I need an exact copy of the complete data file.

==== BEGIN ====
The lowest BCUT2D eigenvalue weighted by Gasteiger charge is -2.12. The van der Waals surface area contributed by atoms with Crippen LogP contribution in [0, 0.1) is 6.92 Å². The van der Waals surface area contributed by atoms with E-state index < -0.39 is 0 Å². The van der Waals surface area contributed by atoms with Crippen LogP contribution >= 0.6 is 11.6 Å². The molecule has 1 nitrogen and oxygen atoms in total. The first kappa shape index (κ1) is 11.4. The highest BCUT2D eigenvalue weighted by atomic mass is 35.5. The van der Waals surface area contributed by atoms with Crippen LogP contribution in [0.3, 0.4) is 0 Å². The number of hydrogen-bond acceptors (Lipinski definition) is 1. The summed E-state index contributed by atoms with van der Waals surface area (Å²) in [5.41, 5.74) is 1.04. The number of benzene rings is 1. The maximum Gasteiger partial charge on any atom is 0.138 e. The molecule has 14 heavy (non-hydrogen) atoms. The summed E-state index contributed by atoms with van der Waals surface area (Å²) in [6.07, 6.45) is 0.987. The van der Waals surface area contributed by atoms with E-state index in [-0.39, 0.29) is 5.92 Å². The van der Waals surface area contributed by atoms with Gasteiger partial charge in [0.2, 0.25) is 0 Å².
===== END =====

The lowest BCUT2D eigenvalue weighted by Gasteiger charge is -2.12. The van der Waals surface area contributed by atoms with Crippen LogP contribution in [0, 0.1) is 6.92 Å². The van der Waals surface area contributed by atoms with E-state index < -0.39 is 0 Å². The van der Waals surface area contributed by atoms with Crippen LogP contribution >= 0.6 is 11.6 Å². The molecule has 1 nitrogen and oxygen atoms in total. The first kappa shape index (κ1) is 11.4. The highest BCUT2D eigenvalue weighted by atomic mass is 35.5. The van der Waals surface area contributed by atoms with Crippen LogP contribution in [0.3, 0.4) is 0 Å². The number of hydrogen-bond acceptors (Lipinski definition) is 1. The summed E-state index contributed by atoms with van der Waals surface area (Å²) in [5.41, 5.74) is 1.04. The number of benzene rings is 1. The maximum Gasteiger partial charge on any atom is 0.138 e. The molecule has 14 heavy (non-hydrogen) atoms. The summed E-state index contributed by atoms with van der Waals surface area (Å²) in [6.07, 6.45) is 0.987. The van der Waals surface area contributed by atoms with E-state index in [-0.39, 0.29) is 5.92 Å². The van der Waals surface area contributed by atoms with Gasteiger partial charge in [0.2, 0.25) is 0 Å².